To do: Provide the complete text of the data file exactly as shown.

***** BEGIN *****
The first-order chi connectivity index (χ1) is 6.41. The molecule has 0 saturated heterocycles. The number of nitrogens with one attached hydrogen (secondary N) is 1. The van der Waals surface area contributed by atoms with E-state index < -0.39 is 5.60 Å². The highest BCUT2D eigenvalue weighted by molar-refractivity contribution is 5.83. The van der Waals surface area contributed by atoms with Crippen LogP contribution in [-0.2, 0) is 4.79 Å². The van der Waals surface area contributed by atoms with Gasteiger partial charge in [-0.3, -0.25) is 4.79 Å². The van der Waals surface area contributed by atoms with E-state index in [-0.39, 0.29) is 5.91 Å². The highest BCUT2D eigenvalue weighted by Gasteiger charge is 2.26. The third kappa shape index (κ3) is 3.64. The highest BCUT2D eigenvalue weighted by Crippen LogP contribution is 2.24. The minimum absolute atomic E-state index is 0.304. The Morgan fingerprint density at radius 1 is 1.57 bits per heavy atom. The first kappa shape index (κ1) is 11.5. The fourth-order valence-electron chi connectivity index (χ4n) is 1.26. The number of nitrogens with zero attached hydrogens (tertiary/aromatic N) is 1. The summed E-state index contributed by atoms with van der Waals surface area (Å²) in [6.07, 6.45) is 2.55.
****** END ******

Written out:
The first-order chi connectivity index (χ1) is 6.41. The molecule has 0 saturated heterocycles. The number of nitrogens with one attached hydrogen (secondary N) is 1. The van der Waals surface area contributed by atoms with E-state index < -0.39 is 5.60 Å². The highest BCUT2D eigenvalue weighted by molar-refractivity contribution is 5.83. The van der Waals surface area contributed by atoms with Crippen LogP contribution in [-0.2, 0) is 4.79 Å². The van der Waals surface area contributed by atoms with Gasteiger partial charge in [-0.3, -0.25) is 4.79 Å². The van der Waals surface area contributed by atoms with E-state index in [-0.39, 0.29) is 5.91 Å². The highest BCUT2D eigenvalue weighted by Gasteiger charge is 2.26. The third kappa shape index (κ3) is 3.64. The highest BCUT2D eigenvalue weighted by Crippen LogP contribution is 2.24. The minimum absolute atomic E-state index is 0.304. The Morgan fingerprint density at radius 1 is 1.57 bits per heavy atom. The first kappa shape index (κ1) is 11.5. The fourth-order valence-electron chi connectivity index (χ4n) is 1.26. The number of nitrogens with zero attached hydrogens (tertiary/aromatic N) is 1. The summed E-state index contributed by atoms with van der Waals surface area (Å²) in [6.07, 6.45) is 2.55.